Chris, political debate is not debate in the sense that you want, the Socratic ideal of equals discussing, using reason and eloquence to sway one another, it is rather the process of bringing a mass of people to a decision. When you present an argument like the one above, you aren't trying to convert the other side so much as raise a banner over your position, and convince other people to express the same views, so that when the votes are counted at the end of the day, you'll be in the majority.

    Reason and eloquence play a large part in the strength and attractiveness of one's argument, but political positions are almost never logical in a mathematical sense. They are inherently built from contradictions and emotionally loaded words, and they have to be, because people, the fundamental units of politics, are contradictory and emotional. The problem is when cynical groups misstate their position and outright lie because it plays better in the media (see Death Panels and pretty much anything the Republicans did during the health care debate.)

    Politics is not about converting others nor coming to a reasonable answer. It is about forming alliances and making policy (funding) choices. It is about power, not reason.

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  6. Thomas Lin of the IEET replies to Horn: <>

    "But we’ve encountered the sort of pundits as the authors of the open letter before: extremists who see moral dangers either in everything or in nothing. And, in our experience, they are unlikely to be persuaded by any facts or logic that do not support their own views—which is, unfortunately, not an uncommon cognitive bias for theists and nontheists alike. The Luddite or anti-technology bent of the open letter covers issues that might make Ted Kaczynski and his “Unabomber’s Manifesto” proud, and those issues deserve a response that I cannot provide here. But it seems forgivable if we assume that no one can really or easily change the minds of such dedicated individuals who are heavily vested in their own beliefs."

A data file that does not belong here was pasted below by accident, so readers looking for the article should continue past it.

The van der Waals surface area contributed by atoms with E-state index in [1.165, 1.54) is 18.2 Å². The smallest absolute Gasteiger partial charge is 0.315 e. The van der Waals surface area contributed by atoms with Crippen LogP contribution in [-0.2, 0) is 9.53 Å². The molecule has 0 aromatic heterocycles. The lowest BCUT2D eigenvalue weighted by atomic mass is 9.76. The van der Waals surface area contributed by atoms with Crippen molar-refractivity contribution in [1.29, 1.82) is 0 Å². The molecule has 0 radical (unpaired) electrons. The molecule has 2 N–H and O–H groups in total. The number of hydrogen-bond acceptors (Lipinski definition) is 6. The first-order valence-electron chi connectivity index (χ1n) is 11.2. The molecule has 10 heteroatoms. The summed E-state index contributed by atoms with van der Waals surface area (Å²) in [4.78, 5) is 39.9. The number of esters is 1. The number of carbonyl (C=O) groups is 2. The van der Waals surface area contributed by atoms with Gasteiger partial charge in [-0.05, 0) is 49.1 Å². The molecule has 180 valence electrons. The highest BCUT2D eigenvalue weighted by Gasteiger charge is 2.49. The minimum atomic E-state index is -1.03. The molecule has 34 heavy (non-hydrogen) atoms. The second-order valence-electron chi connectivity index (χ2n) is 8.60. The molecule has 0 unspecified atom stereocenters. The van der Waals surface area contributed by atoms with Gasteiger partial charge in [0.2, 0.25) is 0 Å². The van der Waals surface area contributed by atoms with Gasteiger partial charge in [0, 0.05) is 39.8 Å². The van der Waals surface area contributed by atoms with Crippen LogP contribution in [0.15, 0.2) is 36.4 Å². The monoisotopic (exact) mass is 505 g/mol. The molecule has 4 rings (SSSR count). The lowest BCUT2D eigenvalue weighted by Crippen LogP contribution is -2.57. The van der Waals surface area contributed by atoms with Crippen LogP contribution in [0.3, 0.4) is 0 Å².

Chris, political debate is not about having a conversation, nor is it about reason. The rational of political debate is to stake out positions and allies before taking a vote. On the grounds, what matters is presenting your argument as eloquently and as durably as possible, marshaling allies, and dissipating the opponent's strength. Only rarely, and at the fringes, will people change their minds.

    Political debates are not specious and damaged because they don't follow the traditional forms and aims of what you'd call a debate; it's a very different animal. What harms political debate is when people misrepresent their positions, muddying the clarity of public discourse, and making it harder to see where their interests lie.

    Thomas Horn isn't doing that. He may be a charlatan and demagogue, but his interpretation of transhumanism is more accurate than could be expected. I agree with him: Transhumanism and American Conservative Christianity are opposing ideologies. I'm just excited to see the lines being draw.